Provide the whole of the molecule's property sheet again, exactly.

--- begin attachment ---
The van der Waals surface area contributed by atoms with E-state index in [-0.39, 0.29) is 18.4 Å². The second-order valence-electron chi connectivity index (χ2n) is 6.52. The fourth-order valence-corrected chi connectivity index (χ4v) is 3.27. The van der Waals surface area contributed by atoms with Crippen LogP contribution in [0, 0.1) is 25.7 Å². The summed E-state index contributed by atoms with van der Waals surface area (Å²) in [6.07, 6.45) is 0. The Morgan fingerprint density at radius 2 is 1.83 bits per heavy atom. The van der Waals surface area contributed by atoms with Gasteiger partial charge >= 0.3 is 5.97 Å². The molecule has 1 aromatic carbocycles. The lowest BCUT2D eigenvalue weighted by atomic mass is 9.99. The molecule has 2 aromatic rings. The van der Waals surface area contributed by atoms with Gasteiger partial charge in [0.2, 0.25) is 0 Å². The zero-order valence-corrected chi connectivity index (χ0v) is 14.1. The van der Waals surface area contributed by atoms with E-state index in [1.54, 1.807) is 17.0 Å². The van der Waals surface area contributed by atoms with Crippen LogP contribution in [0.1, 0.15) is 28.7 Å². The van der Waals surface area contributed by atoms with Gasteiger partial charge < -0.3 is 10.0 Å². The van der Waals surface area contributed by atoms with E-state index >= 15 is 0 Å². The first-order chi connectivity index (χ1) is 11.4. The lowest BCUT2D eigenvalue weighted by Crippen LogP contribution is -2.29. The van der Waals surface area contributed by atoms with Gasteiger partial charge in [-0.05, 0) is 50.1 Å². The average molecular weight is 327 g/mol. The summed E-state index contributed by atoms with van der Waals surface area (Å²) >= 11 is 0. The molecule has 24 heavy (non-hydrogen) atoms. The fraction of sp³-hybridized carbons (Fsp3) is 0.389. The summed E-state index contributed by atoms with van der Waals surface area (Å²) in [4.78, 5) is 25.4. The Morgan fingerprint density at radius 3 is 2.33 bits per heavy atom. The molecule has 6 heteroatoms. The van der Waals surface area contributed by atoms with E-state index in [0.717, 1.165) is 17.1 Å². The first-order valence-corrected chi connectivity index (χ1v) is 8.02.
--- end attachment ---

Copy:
The van der Waals surface area contributed by atoms with E-state index in [-0.39, 0.29) is 18.4 Å². The second-order valence-electron chi connectivity index (χ2n) is 6.52. The fourth-order valence-corrected chi connectivity index (χ4v) is 3.27. The van der Waals surface area contributed by atoms with Crippen LogP contribution in [0, 0.1) is 25.7 Å². The summed E-state index contributed by atoms with van der Waals surface area (Å²) in [6.07, 6.45) is 0. The Morgan fingerprint density at radius 2 is 1.83 bits per heavy atom. The van der Waals surface area contributed by atoms with Gasteiger partial charge >= 0.3 is 5.97 Å². The molecule has 1 aromatic carbocycles. The lowest BCUT2D eigenvalue weighted by atomic mass is 9.99. The molecule has 2 aromatic rings. The van der Waals surface area contributed by atoms with Gasteiger partial charge in [0.2, 0.25) is 0 Å². The zero-order valence-corrected chi connectivity index (χ0v) is 14.1. The van der Waals surface area contributed by atoms with E-state index in [1.54, 1.807) is 17.0 Å². The van der Waals surface area contributed by atoms with Crippen LogP contribution in [0.1, 0.15) is 28.7 Å². The van der Waals surface area contributed by atoms with Gasteiger partial charge < -0.3 is 10.0 Å². The van der Waals surface area contributed by atoms with E-state index >= 15 is 0 Å². The first-order chi connectivity index (χ1) is 11.4. The lowest BCUT2D eigenvalue weighted by Crippen LogP contribution is -2.29. The van der Waals surface area contributed by atoms with Gasteiger partial charge in [-0.05, 0) is 50.1 Å². The average molecular weight is 327 g/mol. The summed E-state index contributed by atoms with van der Waals surface area (Å²) >= 11 is 0. The molecule has 24 heavy (non-hydrogen) atoms. The fraction of sp³-hybridized carbons (Fsp3) is 0.389. The summed E-state index contributed by atoms with van der Waals surface area (Å²) in [4.78, 5) is 25.4. The Morgan fingerprint density at radius 3 is 2.33 bits per heavy atom. The molecule has 6 heteroatoms. The van der Waals surface area contributed by atoms with E-state index in [0.717, 1.165) is 17.1 Å². The first-order valence-corrected chi connectivity index (χ1v) is 8.02.